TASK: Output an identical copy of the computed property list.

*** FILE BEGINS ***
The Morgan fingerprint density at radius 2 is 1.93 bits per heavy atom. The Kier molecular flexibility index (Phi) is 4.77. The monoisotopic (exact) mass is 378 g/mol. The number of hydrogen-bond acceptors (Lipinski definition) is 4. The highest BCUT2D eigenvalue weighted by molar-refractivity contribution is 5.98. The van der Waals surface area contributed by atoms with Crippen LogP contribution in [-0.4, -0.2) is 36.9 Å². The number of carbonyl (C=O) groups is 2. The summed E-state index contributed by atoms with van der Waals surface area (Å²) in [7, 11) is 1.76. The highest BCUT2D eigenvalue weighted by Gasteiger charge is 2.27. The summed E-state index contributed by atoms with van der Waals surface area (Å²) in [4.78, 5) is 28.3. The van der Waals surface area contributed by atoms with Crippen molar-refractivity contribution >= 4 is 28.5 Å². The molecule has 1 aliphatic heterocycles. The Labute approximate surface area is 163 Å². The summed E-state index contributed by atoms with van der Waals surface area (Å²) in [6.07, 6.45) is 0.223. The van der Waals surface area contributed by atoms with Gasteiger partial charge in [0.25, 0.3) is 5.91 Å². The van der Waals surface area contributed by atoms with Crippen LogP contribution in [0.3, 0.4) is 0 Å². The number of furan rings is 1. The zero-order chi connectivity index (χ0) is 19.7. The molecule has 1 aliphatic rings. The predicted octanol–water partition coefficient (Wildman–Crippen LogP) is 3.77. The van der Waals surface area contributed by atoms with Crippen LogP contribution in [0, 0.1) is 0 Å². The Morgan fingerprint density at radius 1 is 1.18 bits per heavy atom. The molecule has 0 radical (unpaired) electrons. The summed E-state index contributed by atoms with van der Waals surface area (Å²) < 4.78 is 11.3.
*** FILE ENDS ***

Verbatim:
The Morgan fingerprint density at radius 2 is 1.93 bits per heavy atom. The Kier molecular flexibility index (Phi) is 4.77. The monoisotopic (exact) mass is 378 g/mol. The number of hydrogen-bond acceptors (Lipinski definition) is 4. The highest BCUT2D eigenvalue weighted by molar-refractivity contribution is 5.98. The van der Waals surface area contributed by atoms with Crippen LogP contribution in [-0.4, -0.2) is 36.9 Å². The number of carbonyl (C=O) groups is 2. The summed E-state index contributed by atoms with van der Waals surface area (Å²) in [7, 11) is 1.76. The highest BCUT2D eigenvalue weighted by Gasteiger charge is 2.27. The summed E-state index contributed by atoms with van der Waals surface area (Å²) in [4.78, 5) is 28.3. The van der Waals surface area contributed by atoms with Crippen molar-refractivity contribution >= 4 is 28.5 Å². The molecule has 1 aliphatic heterocycles. The Labute approximate surface area is 163 Å². The summed E-state index contributed by atoms with van der Waals surface area (Å²) in [6.07, 6.45) is 0.223. The van der Waals surface area contributed by atoms with Gasteiger partial charge in [0.25, 0.3) is 5.91 Å². The van der Waals surface area contributed by atoms with Crippen LogP contribution in [0.3, 0.4) is 0 Å². The number of furan rings is 1. The zero-order chi connectivity index (χ0) is 19.7. The molecule has 1 aliphatic rings. The predicted octanol–water partition coefficient (Wildman–Crippen LogP) is 3.77. The van der Waals surface area contributed by atoms with Crippen LogP contribution in [0, 0.1) is 0 Å². The Morgan fingerprint density at radius 1 is 1.18 bits per heavy atom. The molecule has 0 radical (unpaired) electrons. The summed E-state index contributed by atoms with van der Waals surface area (Å²) < 4.78 is 11.3.